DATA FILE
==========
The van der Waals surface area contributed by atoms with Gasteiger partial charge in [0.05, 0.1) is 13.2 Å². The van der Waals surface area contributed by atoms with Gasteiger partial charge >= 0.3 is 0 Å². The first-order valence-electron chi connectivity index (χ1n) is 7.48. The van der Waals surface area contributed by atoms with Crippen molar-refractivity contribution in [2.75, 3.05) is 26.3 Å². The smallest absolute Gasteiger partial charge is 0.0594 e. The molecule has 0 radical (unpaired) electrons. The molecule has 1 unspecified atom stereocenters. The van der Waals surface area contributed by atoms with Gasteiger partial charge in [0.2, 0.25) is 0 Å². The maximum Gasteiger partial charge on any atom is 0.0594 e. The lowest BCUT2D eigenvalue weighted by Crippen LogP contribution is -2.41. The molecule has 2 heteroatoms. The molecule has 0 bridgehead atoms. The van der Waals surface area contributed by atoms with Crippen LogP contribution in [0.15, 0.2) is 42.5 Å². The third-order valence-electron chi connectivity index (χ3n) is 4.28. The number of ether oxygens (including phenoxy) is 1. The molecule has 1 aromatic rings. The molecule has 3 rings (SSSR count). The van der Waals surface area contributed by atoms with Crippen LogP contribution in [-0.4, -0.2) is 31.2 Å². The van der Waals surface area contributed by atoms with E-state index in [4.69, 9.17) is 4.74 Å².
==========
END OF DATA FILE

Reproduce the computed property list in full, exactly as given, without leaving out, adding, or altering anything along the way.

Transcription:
The van der Waals surface area contributed by atoms with Gasteiger partial charge in [0.05, 0.1) is 13.2 Å². The van der Waals surface area contributed by atoms with Gasteiger partial charge >= 0.3 is 0 Å². The first-order valence-electron chi connectivity index (χ1n) is 7.48. The van der Waals surface area contributed by atoms with Crippen molar-refractivity contribution in [2.75, 3.05) is 26.3 Å². The smallest absolute Gasteiger partial charge is 0.0594 e. The molecule has 0 radical (unpaired) electrons. The molecule has 1 unspecified atom stereocenters. The van der Waals surface area contributed by atoms with Gasteiger partial charge in [0.2, 0.25) is 0 Å². The maximum Gasteiger partial charge on any atom is 0.0594 e. The lowest BCUT2D eigenvalue weighted by Crippen LogP contribution is -2.41. The molecule has 2 heteroatoms. The molecule has 0 bridgehead atoms. The van der Waals surface area contributed by atoms with Crippen LogP contribution in [0.15, 0.2) is 42.5 Å². The third-order valence-electron chi connectivity index (χ3n) is 4.28. The number of ether oxygens (including phenoxy) is 1. The molecule has 1 aromatic rings. The molecule has 3 rings (SSSR count). The van der Waals surface area contributed by atoms with Crippen LogP contribution in [-0.4, -0.2) is 31.2 Å². The van der Waals surface area contributed by atoms with E-state index in [4.69, 9.17) is 4.74 Å².